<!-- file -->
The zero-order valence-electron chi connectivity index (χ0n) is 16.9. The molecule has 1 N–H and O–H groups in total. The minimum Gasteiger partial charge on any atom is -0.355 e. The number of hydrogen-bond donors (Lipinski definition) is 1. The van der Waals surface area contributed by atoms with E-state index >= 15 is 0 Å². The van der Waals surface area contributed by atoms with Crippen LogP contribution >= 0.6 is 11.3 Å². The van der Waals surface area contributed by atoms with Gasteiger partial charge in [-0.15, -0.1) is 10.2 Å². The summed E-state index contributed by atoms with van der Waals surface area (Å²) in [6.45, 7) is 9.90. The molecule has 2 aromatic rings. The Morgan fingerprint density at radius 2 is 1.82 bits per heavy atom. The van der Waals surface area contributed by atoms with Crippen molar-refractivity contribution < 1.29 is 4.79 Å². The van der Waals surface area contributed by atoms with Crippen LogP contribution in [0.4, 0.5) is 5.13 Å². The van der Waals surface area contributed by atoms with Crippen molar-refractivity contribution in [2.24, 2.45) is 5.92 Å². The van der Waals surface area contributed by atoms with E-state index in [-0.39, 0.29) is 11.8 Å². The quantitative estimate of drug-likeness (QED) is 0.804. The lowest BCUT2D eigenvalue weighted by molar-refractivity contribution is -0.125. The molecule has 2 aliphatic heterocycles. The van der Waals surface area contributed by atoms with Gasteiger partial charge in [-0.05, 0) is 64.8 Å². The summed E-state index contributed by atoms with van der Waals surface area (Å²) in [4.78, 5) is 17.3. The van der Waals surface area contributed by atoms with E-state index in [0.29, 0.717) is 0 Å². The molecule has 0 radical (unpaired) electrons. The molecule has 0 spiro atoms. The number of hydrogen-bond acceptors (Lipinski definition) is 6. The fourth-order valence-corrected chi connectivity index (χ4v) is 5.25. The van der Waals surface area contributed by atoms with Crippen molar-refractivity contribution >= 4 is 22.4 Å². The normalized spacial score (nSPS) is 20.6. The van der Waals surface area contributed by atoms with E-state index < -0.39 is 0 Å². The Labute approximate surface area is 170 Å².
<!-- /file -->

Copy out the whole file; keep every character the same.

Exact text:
The zero-order valence-electron chi connectivity index (χ0n) is 16.9. The molecule has 1 N–H and O–H groups in total. The minimum Gasteiger partial charge on any atom is -0.355 e. The number of hydrogen-bond donors (Lipinski definition) is 1. The van der Waals surface area contributed by atoms with E-state index >= 15 is 0 Å². The van der Waals surface area contributed by atoms with Crippen LogP contribution >= 0.6 is 11.3 Å². The van der Waals surface area contributed by atoms with Gasteiger partial charge in [-0.15, -0.1) is 10.2 Å². The summed E-state index contributed by atoms with van der Waals surface area (Å²) in [6.45, 7) is 9.90. The molecule has 2 aromatic rings. The Morgan fingerprint density at radius 2 is 1.82 bits per heavy atom. The van der Waals surface area contributed by atoms with Crippen molar-refractivity contribution < 1.29 is 4.79 Å². The van der Waals surface area contributed by atoms with Crippen LogP contribution in [0.4, 0.5) is 5.13 Å². The van der Waals surface area contributed by atoms with Crippen molar-refractivity contribution in [2.24, 2.45) is 5.92 Å². The van der Waals surface area contributed by atoms with E-state index in [-0.39, 0.29) is 11.8 Å². The quantitative estimate of drug-likeness (QED) is 0.804. The lowest BCUT2D eigenvalue weighted by molar-refractivity contribution is -0.125. The molecule has 2 aliphatic heterocycles. The van der Waals surface area contributed by atoms with Gasteiger partial charge in [-0.05, 0) is 64.8 Å². The summed E-state index contributed by atoms with van der Waals surface area (Å²) in [4.78, 5) is 17.3. The van der Waals surface area contributed by atoms with E-state index in [0.29, 0.717) is 0 Å². The molecule has 0 radical (unpaired) electrons. The molecule has 0 spiro atoms. The number of hydrogen-bond acceptors (Lipinski definition) is 6. The fourth-order valence-corrected chi connectivity index (χ4v) is 5.25. The van der Waals surface area contributed by atoms with Crippen molar-refractivity contribution >= 4 is 22.4 Å². The normalized spacial score (nSPS) is 20.6. The van der Waals surface area contributed by atoms with E-state index < -0.39 is 0 Å². The Labute approximate surface area is 170 Å².